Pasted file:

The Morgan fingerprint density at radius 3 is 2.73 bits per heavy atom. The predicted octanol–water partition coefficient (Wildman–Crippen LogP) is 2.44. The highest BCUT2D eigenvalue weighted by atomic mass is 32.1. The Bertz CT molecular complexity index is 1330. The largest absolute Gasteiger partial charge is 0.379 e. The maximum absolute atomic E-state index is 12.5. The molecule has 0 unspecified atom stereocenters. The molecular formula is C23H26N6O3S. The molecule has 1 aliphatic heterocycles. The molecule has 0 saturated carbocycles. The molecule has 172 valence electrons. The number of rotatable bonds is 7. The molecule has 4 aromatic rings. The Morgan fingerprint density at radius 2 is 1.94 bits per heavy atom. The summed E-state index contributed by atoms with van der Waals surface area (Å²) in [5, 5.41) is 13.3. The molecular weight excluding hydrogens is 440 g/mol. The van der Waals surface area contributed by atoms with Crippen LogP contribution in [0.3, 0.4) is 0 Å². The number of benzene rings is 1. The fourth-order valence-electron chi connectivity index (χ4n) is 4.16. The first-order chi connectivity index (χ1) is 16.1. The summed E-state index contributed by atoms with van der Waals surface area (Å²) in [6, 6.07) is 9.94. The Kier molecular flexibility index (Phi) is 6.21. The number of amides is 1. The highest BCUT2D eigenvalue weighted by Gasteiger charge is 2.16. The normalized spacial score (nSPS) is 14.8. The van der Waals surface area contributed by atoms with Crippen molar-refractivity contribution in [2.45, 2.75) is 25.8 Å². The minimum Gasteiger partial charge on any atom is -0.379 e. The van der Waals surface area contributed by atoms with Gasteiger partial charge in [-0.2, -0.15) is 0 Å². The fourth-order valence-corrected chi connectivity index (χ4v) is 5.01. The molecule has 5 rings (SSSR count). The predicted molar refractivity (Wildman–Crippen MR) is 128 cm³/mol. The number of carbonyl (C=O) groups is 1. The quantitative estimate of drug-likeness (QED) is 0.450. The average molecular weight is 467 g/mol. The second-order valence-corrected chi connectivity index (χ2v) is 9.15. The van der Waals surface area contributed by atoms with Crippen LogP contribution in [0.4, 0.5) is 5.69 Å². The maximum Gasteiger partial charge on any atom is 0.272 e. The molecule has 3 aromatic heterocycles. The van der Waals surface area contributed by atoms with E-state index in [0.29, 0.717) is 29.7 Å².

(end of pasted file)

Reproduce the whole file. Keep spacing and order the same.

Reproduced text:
The Morgan fingerprint density at radius 3 is 2.73 bits per heavy atom. The predicted octanol–water partition coefficient (Wildman–Crippen LogP) is 2.44. The highest BCUT2D eigenvalue weighted by atomic mass is 32.1. The Bertz CT molecular complexity index is 1330. The largest absolute Gasteiger partial charge is 0.379 e. The maximum absolute atomic E-state index is 12.5. The molecule has 0 unspecified atom stereocenters. The molecular formula is C23H26N6O3S. The molecule has 1 aliphatic heterocycles. The molecule has 0 saturated carbocycles. The molecule has 172 valence electrons. The number of rotatable bonds is 7. The molecule has 4 aromatic rings. The Morgan fingerprint density at radius 2 is 1.94 bits per heavy atom. The summed E-state index contributed by atoms with van der Waals surface area (Å²) in [5, 5.41) is 13.3. The molecular weight excluding hydrogens is 440 g/mol. The van der Waals surface area contributed by atoms with Crippen LogP contribution in [0.3, 0.4) is 0 Å². The number of benzene rings is 1. The fourth-order valence-electron chi connectivity index (χ4n) is 4.16. The first-order chi connectivity index (χ1) is 16.1. The summed E-state index contributed by atoms with van der Waals surface area (Å²) in [6, 6.07) is 9.94. The Kier molecular flexibility index (Phi) is 6.21. The number of amides is 1. The highest BCUT2D eigenvalue weighted by Gasteiger charge is 2.16. The normalized spacial score (nSPS) is 14.8. The van der Waals surface area contributed by atoms with Crippen molar-refractivity contribution in [2.45, 2.75) is 25.8 Å². The minimum Gasteiger partial charge on any atom is -0.379 e. The van der Waals surface area contributed by atoms with Gasteiger partial charge in [-0.2, -0.15) is 0 Å². The fourth-order valence-corrected chi connectivity index (χ4v) is 5.01. The molecule has 5 rings (SSSR count). The predicted molar refractivity (Wildman–Crippen MR) is 128 cm³/mol. The number of carbonyl (C=O) groups is 1. The quantitative estimate of drug-likeness (QED) is 0.450. The average molecular weight is 467 g/mol. The second-order valence-corrected chi connectivity index (χ2v) is 9.15. The van der Waals surface area contributed by atoms with Crippen LogP contribution in [0.4, 0.5) is 5.69 Å². The maximum Gasteiger partial charge on any atom is 0.272 e. The molecule has 3 aromatic heterocycles. The van der Waals surface area contributed by atoms with E-state index in [0.29, 0.717) is 29.7 Å².